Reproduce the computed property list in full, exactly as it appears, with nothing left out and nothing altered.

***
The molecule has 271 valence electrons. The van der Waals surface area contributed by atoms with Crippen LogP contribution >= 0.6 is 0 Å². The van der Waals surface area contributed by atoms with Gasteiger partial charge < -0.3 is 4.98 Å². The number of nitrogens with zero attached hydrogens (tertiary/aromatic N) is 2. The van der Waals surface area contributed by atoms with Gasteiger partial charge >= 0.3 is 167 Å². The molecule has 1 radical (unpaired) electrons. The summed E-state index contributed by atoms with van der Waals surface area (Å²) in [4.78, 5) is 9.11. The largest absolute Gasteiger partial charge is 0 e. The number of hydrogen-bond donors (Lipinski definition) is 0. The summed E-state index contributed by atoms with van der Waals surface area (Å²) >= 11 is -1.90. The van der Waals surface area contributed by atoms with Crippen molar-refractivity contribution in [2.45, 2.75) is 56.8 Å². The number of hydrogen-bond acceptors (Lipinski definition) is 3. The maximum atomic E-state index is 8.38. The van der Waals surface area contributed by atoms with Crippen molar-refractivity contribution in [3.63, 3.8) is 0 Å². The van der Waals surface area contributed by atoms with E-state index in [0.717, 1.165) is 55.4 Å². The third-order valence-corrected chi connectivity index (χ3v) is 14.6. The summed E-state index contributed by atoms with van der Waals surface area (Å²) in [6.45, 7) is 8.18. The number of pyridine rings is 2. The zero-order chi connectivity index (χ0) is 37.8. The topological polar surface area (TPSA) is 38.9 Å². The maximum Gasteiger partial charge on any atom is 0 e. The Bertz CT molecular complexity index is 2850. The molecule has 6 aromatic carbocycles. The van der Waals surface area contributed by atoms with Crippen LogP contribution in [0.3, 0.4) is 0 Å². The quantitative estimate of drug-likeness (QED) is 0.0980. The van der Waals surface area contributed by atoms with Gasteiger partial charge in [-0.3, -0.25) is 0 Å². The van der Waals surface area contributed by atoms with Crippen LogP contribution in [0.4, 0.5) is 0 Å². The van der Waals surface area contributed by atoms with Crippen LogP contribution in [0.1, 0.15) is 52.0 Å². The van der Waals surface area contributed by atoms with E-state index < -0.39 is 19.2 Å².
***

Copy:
The molecule has 271 valence electrons. The van der Waals surface area contributed by atoms with Crippen LogP contribution >= 0.6 is 0 Å². The van der Waals surface area contributed by atoms with Gasteiger partial charge < -0.3 is 4.98 Å². The number of nitrogens with zero attached hydrogens (tertiary/aromatic N) is 2. The van der Waals surface area contributed by atoms with Gasteiger partial charge >= 0.3 is 167 Å². The molecule has 1 radical (unpaired) electrons. The summed E-state index contributed by atoms with van der Waals surface area (Å²) in [4.78, 5) is 9.11. The largest absolute Gasteiger partial charge is 0 e. The number of hydrogen-bond donors (Lipinski definition) is 0. The summed E-state index contributed by atoms with van der Waals surface area (Å²) >= 11 is -1.90. The van der Waals surface area contributed by atoms with Crippen molar-refractivity contribution in [2.45, 2.75) is 56.8 Å². The number of hydrogen-bond acceptors (Lipinski definition) is 3. The maximum atomic E-state index is 8.38. The van der Waals surface area contributed by atoms with Crippen molar-refractivity contribution in [3.63, 3.8) is 0 Å². The van der Waals surface area contributed by atoms with E-state index in [0.717, 1.165) is 55.4 Å². The third-order valence-corrected chi connectivity index (χ3v) is 14.6. The summed E-state index contributed by atoms with van der Waals surface area (Å²) in [6.45, 7) is 8.18. The number of pyridine rings is 2. The zero-order chi connectivity index (χ0) is 37.8. The topological polar surface area (TPSA) is 38.9 Å². The maximum Gasteiger partial charge on any atom is 0 e. The Bertz CT molecular complexity index is 2850. The molecule has 6 aromatic carbocycles. The van der Waals surface area contributed by atoms with Crippen LogP contribution in [0.3, 0.4) is 0 Å². The quantitative estimate of drug-likeness (QED) is 0.0980. The van der Waals surface area contributed by atoms with Gasteiger partial charge in [-0.3, -0.25) is 0 Å². The van der Waals surface area contributed by atoms with Crippen LogP contribution in [0.4, 0.5) is 0 Å². The van der Waals surface area contributed by atoms with Crippen LogP contribution in [0.1, 0.15) is 52.0 Å². The van der Waals surface area contributed by atoms with E-state index < -0.39 is 19.2 Å².